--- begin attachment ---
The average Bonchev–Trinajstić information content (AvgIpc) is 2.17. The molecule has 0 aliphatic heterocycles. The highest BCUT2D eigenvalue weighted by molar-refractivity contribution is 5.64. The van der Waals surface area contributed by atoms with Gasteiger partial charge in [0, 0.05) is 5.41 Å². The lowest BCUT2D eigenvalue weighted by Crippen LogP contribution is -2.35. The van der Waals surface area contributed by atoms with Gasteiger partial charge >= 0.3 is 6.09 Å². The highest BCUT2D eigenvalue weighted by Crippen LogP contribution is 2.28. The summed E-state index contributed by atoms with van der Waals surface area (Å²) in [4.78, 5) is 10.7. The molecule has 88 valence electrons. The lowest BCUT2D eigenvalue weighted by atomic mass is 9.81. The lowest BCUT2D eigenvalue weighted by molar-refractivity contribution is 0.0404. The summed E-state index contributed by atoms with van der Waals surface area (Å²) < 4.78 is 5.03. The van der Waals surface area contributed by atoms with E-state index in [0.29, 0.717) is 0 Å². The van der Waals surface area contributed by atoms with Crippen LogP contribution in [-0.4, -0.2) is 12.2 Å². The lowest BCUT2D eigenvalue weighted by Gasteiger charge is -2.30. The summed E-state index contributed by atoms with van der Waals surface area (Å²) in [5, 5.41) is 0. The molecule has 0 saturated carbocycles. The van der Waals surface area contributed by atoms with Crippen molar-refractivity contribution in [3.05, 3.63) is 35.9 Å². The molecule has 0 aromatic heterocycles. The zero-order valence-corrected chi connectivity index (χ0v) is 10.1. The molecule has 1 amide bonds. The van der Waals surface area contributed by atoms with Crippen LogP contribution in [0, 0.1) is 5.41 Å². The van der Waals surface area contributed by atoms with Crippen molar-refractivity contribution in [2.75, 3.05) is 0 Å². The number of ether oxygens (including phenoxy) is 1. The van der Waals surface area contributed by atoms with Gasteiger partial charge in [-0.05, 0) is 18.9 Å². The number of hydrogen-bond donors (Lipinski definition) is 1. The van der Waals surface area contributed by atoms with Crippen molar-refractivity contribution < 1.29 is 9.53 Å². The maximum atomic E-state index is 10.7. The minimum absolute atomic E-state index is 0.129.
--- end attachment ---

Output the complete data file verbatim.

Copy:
The average Bonchev–Trinajstić information content (AvgIpc) is 2.17. The molecule has 0 aliphatic heterocycles. The highest BCUT2D eigenvalue weighted by molar-refractivity contribution is 5.64. The van der Waals surface area contributed by atoms with Gasteiger partial charge in [0, 0.05) is 5.41 Å². The lowest BCUT2D eigenvalue weighted by Crippen LogP contribution is -2.35. The van der Waals surface area contributed by atoms with Gasteiger partial charge >= 0.3 is 6.09 Å². The highest BCUT2D eigenvalue weighted by Crippen LogP contribution is 2.28. The summed E-state index contributed by atoms with van der Waals surface area (Å²) in [4.78, 5) is 10.7. The molecule has 88 valence electrons. The lowest BCUT2D eigenvalue weighted by atomic mass is 9.81. The lowest BCUT2D eigenvalue weighted by molar-refractivity contribution is 0.0404. The summed E-state index contributed by atoms with van der Waals surface area (Å²) < 4.78 is 5.03. The van der Waals surface area contributed by atoms with E-state index in [0.29, 0.717) is 0 Å². The van der Waals surface area contributed by atoms with Crippen LogP contribution in [-0.4, -0.2) is 12.2 Å². The lowest BCUT2D eigenvalue weighted by Gasteiger charge is -2.30. The summed E-state index contributed by atoms with van der Waals surface area (Å²) in [5, 5.41) is 0. The molecule has 0 saturated carbocycles. The van der Waals surface area contributed by atoms with Crippen molar-refractivity contribution in [3.05, 3.63) is 35.9 Å². The molecule has 0 aromatic heterocycles. The zero-order valence-corrected chi connectivity index (χ0v) is 10.1. The molecule has 1 amide bonds. The van der Waals surface area contributed by atoms with Crippen LogP contribution in [0, 0.1) is 5.41 Å². The van der Waals surface area contributed by atoms with Crippen molar-refractivity contribution in [2.75, 3.05) is 0 Å². The number of ether oxygens (including phenoxy) is 1. The van der Waals surface area contributed by atoms with Gasteiger partial charge in [-0.05, 0) is 18.9 Å². The number of hydrogen-bond donors (Lipinski definition) is 1. The van der Waals surface area contributed by atoms with Crippen molar-refractivity contribution < 1.29 is 9.53 Å². The maximum atomic E-state index is 10.7. The minimum absolute atomic E-state index is 0.129.